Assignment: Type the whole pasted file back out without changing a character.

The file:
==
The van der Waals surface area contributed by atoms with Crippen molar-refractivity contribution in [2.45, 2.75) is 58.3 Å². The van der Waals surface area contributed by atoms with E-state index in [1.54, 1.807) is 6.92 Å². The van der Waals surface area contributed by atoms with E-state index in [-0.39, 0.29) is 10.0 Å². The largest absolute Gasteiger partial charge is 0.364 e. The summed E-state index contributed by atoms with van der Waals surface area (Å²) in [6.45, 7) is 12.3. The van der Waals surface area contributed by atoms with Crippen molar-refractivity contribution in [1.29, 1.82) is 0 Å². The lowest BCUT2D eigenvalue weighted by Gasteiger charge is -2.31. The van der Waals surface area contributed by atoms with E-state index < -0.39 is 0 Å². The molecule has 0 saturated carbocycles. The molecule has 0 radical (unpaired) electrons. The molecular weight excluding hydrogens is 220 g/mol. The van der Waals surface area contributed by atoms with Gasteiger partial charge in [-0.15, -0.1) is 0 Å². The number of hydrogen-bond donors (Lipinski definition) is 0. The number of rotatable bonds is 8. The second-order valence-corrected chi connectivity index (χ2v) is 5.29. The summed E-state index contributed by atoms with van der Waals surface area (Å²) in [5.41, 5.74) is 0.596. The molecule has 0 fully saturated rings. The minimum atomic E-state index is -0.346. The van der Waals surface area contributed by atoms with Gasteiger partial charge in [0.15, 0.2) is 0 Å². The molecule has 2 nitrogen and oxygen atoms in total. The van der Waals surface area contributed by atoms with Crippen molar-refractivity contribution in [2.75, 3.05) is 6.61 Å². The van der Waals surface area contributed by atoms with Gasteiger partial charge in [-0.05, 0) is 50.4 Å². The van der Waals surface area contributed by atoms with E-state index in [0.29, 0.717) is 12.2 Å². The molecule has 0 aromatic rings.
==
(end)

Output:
The van der Waals surface area contributed by atoms with Crippen molar-refractivity contribution in [2.45, 2.75) is 58.3 Å². The van der Waals surface area contributed by atoms with E-state index in [1.54, 1.807) is 6.92 Å². The van der Waals surface area contributed by atoms with E-state index in [-0.39, 0.29) is 10.0 Å². The largest absolute Gasteiger partial charge is 0.364 e. The summed E-state index contributed by atoms with van der Waals surface area (Å²) in [6.45, 7) is 12.3. The van der Waals surface area contributed by atoms with Crippen molar-refractivity contribution in [1.29, 1.82) is 0 Å². The lowest BCUT2D eigenvalue weighted by Gasteiger charge is -2.31. The van der Waals surface area contributed by atoms with E-state index < -0.39 is 0 Å². The molecule has 0 saturated carbocycles. The molecule has 0 radical (unpaired) electrons. The molecular weight excluding hydrogens is 220 g/mol. The van der Waals surface area contributed by atoms with Gasteiger partial charge in [-0.15, -0.1) is 0 Å². The number of hydrogen-bond donors (Lipinski definition) is 0. The number of rotatable bonds is 8. The second-order valence-corrected chi connectivity index (χ2v) is 5.29. The summed E-state index contributed by atoms with van der Waals surface area (Å²) in [5.41, 5.74) is 0.596. The molecule has 0 fully saturated rings. The minimum atomic E-state index is -0.346. The van der Waals surface area contributed by atoms with Gasteiger partial charge in [0.15, 0.2) is 0 Å². The molecule has 2 nitrogen and oxygen atoms in total. The van der Waals surface area contributed by atoms with Crippen molar-refractivity contribution in [2.75, 3.05) is 6.61 Å². The van der Waals surface area contributed by atoms with Gasteiger partial charge in [-0.05, 0) is 50.4 Å². The van der Waals surface area contributed by atoms with E-state index in [0.29, 0.717) is 12.2 Å². The molecule has 0 aromatic rings.